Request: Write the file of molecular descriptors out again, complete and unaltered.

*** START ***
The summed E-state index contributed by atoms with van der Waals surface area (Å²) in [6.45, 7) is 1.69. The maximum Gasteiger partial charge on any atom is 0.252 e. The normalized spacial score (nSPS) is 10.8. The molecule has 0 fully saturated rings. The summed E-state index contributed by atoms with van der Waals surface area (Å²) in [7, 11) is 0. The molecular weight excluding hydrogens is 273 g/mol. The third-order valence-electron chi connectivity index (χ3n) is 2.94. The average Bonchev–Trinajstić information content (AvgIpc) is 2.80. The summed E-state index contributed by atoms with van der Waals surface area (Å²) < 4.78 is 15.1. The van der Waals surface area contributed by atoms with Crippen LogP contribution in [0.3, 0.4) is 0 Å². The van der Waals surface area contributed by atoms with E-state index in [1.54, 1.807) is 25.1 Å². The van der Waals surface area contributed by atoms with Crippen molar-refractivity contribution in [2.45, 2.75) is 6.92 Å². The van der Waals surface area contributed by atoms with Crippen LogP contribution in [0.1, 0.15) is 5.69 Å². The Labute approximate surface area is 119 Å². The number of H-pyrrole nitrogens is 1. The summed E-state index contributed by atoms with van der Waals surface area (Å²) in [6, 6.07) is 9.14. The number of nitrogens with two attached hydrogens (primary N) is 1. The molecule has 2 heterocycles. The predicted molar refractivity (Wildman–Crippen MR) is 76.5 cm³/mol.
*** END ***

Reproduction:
The summed E-state index contributed by atoms with van der Waals surface area (Å²) in [6.45, 7) is 1.69. The maximum Gasteiger partial charge on any atom is 0.252 e. The normalized spacial score (nSPS) is 10.8. The molecule has 0 fully saturated rings. The summed E-state index contributed by atoms with van der Waals surface area (Å²) in [7, 11) is 0. The molecular weight excluding hydrogens is 273 g/mol. The third-order valence-electron chi connectivity index (χ3n) is 2.94. The average Bonchev–Trinajstić information content (AvgIpc) is 2.80. The summed E-state index contributed by atoms with van der Waals surface area (Å²) < 4.78 is 15.1. The van der Waals surface area contributed by atoms with Crippen LogP contribution in [0.3, 0.4) is 0 Å². The van der Waals surface area contributed by atoms with E-state index in [1.54, 1.807) is 25.1 Å². The van der Waals surface area contributed by atoms with Crippen molar-refractivity contribution in [2.45, 2.75) is 6.92 Å². The van der Waals surface area contributed by atoms with Crippen LogP contribution in [0.1, 0.15) is 5.69 Å². The Labute approximate surface area is 119 Å². The number of H-pyrrole nitrogens is 1. The summed E-state index contributed by atoms with van der Waals surface area (Å²) in [6, 6.07) is 9.14. The number of nitrogens with two attached hydrogens (primary N) is 1. The molecule has 2 heterocycles. The predicted molar refractivity (Wildman–Crippen MR) is 76.5 cm³/mol.